Iron Maiden, Dance of Death Review

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Iron Maiden, Dance of Death
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slushman's review of Iron Maiden, Dance of Death

“Iron Maiden don't do bad albums. They do brilliant...”


written by slushman on 22/12/2005

Good Points
The return of the epic theatrics of old.

Bad Points
None to speak of really.

General Comments
Iron Maiden don't do bad albums. They do brilliant albums, very good albums, albums that maybe weren't as good as previous albums, but never bad albums.

1998's 'Virtual XI' was as close to a major drop in quality as they've ever done, and that was mainly due to the production as opposed to the songs. 2000's 'Brave New World' went some way to rectifying that, expanding the band's sound to incorporate a third guitarist (returning axe-slinger Adrian Smith), and also returning vocalist Bruce Dickinson's classic metal wail.

Now, we have 'Dance of Death'. The new line-up has had a chance to gel together as players and songwriters, and the fans have gotten over the glorious return of former members, and all the fuss has died down. Can Maiden still cut it like they did in the eighties glory days?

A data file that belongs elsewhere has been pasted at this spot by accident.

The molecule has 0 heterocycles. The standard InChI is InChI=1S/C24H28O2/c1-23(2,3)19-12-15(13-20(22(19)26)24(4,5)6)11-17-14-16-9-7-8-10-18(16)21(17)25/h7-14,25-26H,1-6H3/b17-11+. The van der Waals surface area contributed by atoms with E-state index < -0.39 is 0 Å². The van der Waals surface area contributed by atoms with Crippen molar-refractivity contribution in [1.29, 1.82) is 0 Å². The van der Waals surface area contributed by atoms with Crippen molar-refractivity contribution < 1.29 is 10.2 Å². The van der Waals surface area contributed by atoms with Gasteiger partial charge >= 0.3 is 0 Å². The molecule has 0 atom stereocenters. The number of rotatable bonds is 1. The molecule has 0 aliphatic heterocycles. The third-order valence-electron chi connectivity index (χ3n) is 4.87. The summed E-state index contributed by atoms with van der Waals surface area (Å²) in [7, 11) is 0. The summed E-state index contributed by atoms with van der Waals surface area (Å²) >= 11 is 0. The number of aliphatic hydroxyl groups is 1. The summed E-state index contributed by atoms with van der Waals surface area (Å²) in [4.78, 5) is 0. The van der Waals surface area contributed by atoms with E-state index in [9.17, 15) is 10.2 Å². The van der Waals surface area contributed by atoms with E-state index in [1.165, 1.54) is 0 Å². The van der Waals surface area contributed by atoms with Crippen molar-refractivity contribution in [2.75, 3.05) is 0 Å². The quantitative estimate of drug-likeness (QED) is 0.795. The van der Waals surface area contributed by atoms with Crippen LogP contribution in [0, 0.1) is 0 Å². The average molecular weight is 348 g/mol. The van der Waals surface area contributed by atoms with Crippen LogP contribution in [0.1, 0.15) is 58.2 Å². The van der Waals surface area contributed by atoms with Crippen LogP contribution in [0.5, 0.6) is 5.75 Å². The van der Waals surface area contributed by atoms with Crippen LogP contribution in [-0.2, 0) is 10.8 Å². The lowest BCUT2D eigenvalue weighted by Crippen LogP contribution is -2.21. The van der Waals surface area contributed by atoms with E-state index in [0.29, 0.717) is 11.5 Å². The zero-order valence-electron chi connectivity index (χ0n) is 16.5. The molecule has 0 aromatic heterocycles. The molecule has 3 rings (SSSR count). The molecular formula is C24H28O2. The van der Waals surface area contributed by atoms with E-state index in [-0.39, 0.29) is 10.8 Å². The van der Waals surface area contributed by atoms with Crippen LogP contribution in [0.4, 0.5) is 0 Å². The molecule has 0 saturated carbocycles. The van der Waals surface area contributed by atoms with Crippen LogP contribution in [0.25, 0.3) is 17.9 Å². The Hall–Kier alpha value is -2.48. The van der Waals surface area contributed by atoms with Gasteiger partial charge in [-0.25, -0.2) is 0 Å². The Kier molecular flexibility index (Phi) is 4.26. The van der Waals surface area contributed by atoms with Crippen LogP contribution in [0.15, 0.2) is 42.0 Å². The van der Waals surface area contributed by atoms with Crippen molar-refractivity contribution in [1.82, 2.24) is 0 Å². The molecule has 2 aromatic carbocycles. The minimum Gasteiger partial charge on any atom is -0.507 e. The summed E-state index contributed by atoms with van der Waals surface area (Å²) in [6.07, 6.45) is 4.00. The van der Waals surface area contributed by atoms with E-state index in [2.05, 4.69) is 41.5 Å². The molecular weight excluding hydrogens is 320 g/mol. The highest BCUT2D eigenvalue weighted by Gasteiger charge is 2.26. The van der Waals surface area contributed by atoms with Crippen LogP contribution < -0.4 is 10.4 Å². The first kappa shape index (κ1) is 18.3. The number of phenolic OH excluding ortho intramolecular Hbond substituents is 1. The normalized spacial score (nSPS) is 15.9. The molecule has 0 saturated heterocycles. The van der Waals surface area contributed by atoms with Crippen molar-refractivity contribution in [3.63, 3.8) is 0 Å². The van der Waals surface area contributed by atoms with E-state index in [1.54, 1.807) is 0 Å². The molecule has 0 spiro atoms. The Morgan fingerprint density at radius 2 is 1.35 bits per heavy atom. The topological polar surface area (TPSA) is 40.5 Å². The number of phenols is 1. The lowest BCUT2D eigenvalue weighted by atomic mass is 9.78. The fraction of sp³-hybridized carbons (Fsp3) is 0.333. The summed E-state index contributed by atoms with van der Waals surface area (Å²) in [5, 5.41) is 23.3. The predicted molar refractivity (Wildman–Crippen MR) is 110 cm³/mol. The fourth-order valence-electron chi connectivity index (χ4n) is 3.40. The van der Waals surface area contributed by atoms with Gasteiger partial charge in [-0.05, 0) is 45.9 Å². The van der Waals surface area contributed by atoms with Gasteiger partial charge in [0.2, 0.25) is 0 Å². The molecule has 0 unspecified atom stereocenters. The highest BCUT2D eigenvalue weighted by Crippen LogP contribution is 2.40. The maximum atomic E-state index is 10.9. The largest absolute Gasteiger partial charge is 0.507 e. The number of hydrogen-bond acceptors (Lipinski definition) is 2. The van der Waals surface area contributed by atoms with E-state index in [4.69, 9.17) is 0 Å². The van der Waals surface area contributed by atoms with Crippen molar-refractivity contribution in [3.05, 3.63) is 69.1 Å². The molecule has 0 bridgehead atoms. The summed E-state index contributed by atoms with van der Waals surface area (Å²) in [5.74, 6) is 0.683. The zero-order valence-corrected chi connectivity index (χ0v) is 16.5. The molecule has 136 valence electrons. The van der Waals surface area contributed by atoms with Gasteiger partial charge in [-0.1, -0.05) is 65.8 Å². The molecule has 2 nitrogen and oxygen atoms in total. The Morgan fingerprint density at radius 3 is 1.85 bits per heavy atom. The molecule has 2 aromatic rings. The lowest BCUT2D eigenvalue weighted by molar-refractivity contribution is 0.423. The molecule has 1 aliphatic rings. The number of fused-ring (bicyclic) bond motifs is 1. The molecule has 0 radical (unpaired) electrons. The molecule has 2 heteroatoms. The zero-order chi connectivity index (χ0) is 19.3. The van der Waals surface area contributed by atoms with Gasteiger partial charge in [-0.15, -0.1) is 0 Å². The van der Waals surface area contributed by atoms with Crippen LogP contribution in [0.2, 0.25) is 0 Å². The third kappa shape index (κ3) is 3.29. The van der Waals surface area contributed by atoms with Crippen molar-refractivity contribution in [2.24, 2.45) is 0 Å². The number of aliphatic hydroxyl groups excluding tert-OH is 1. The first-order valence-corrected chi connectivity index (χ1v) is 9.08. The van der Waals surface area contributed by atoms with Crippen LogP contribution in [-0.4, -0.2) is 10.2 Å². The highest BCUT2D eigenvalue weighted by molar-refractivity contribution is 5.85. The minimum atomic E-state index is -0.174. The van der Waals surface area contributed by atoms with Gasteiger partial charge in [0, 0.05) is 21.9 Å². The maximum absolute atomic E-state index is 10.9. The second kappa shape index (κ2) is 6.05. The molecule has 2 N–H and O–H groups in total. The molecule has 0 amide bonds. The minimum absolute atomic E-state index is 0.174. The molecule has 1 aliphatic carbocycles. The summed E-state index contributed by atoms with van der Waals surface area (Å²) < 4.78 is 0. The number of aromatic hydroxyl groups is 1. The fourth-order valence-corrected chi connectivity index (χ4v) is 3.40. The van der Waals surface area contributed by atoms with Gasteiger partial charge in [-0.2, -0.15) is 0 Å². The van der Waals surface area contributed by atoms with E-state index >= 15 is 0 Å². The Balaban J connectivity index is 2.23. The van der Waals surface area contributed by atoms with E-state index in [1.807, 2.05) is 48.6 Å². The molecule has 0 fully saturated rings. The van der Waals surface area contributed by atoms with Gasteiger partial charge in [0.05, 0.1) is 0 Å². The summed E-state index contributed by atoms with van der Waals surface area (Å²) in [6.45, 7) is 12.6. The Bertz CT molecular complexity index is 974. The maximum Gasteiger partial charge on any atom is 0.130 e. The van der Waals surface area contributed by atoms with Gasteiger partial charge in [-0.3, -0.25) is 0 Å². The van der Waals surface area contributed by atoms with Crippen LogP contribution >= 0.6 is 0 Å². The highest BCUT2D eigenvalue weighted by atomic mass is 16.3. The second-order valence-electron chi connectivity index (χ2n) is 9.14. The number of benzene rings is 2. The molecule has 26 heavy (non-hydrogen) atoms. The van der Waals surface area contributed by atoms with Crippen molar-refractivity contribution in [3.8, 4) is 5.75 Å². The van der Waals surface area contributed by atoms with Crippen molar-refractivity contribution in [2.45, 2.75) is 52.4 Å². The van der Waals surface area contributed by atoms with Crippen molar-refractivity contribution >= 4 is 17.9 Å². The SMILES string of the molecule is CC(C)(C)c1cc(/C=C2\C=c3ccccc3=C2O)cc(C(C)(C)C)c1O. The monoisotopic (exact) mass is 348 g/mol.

HELL YEAH! Opener, and first single, 'Wildest Dreams' bursts out of the speakers like most opening tracks on Maiden albums. Short, fast, furious and catchy, it reminds me of previous great first-singles-off-new-albums such as 'Can I Play With Madness?', 'Aces High' and 'The Wicker Man'. Surprisingly, though, in the context of the album, it is actually the weakest song here.

'Rainmaker', the second single, follows in the tradition of previous second singles, such as 'The Evil That Men Do' and 'Stranger in a Strange Land' as being almost epic and catchy in equal measure, and is probably the track that best represents the album.

The lengthy title track has a medieval vibe running through it, courtesy of guitarist Janick Gers ultra-quick plucking skills, and a mention must also go to drummer Nicko McBrain, who has his first writing credit on the track 'New Frontier'. Not a bad way to start your songwriting career!

The centrepiece of the album, though, is the epic 'Paschendale'. Written by Adrian Smith, the man usually responsible for the catchier singles. This track is brimming with emotion from all involved. Beginning with Dickinson telling the story of a famous WW1 battle, the song explodes into furious riffage and battling solo's, echoing Metallica's 'One', but done full-on Maiden style.

Where 'Brave New World' established the band as a still credible force in the rock world, 'Dance of Death' shows that they still have plenty to offer old and new fans alike. They are still the daddies!

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